It is true you have a scale of rations which you may think should be the guide of all on board, and the sure proportions of which you may think you may reasonably demand; but, when at sea, it is in vain to urge the fulfilment of the contract between yourself and the Commissioners; you are told the things are not on board for you, and therefore it is in vain to ask for them; and if you had them, they would only be luxuries. You may urge the failure of your nature - the weak state of your family – but it is in vain. There is a grave deep enough in the ocean; and should you reach the land with a broken constitution, which has been the lot of many, you will find a grave there. But it is exceedingly painful to see the things put on board for you wantonly consumed by those who feed almost wholly on luxuries; in fact the emigrants are the subjects of plunder from the forecastle to the cabin; and if you speak, you are often called a d--- d convict, and treated in the most shameful way by the sailors.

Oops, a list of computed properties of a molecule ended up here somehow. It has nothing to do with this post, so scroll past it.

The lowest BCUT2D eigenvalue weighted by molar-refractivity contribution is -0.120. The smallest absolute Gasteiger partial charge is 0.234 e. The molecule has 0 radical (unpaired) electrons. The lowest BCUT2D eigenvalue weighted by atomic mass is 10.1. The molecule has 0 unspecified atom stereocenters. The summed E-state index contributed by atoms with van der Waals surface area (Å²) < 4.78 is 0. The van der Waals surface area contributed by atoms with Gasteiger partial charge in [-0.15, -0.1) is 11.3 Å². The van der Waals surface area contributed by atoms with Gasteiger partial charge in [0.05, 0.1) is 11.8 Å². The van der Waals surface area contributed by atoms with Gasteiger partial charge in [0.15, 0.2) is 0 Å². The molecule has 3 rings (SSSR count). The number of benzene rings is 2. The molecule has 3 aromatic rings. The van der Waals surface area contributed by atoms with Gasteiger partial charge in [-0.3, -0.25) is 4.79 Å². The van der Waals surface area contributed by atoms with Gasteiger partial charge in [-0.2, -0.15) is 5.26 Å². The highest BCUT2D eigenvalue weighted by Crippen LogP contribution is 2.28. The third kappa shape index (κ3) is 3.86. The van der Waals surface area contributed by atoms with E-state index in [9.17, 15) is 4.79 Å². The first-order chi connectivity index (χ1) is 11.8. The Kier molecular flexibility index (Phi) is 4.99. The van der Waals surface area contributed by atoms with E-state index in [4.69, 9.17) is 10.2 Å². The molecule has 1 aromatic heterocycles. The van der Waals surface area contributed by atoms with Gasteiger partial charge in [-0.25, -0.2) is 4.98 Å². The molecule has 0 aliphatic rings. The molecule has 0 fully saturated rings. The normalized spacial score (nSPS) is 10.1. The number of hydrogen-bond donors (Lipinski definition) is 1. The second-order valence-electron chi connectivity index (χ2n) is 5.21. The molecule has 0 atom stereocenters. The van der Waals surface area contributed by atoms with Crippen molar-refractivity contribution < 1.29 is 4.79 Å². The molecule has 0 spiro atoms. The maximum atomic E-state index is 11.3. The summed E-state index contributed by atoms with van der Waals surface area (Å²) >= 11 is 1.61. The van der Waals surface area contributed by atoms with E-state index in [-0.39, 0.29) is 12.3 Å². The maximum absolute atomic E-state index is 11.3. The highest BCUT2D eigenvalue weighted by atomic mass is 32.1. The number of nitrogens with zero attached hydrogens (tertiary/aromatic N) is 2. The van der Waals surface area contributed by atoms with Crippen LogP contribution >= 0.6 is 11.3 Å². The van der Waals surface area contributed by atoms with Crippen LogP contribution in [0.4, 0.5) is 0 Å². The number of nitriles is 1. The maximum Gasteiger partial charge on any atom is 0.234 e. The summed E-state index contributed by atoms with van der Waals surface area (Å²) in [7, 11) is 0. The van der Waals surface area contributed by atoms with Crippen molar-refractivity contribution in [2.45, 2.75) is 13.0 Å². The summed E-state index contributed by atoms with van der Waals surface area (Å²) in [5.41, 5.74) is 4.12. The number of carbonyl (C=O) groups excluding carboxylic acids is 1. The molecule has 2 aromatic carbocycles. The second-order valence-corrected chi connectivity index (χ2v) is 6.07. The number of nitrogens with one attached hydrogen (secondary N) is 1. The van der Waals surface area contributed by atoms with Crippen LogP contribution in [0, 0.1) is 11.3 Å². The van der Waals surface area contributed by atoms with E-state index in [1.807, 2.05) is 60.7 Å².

Then your accommodation when you reach the land of promise. Visited by the agent appointed, you are told when you are to land: early in the morning, you have to get everything ready, and to take your family with you; you have not time to get breakfast, or, in the bustle of reaching the harbour, you have no rations or water served out, all hands being so engaged; you may take a little bread with you. It may happen, as it did with me, that your luggage and family are not to be taken by the first dray that is going up to town, which is distant seven miles: the day is far spent, and towards evening your luggage and family are placed on a bullock dray, and move towards the Square. After some delay and insolence on the part of the driver, you are brought into the midst of some very poor looking wood huts: you ask what place this is, and you are told that is the square. At a certain place your luggage is taken, or rather thrown down, so that your little glass, or whatever else you may have, is often knocked to pieces. After selecting what you can find of your things for the night, you ask where you are to lodge; you are directed to a wood hut, there may be a casement in the window place, or there may not; however, there is no chimney for you to burn a little fire, and if there was one it would be of no use to you for the night.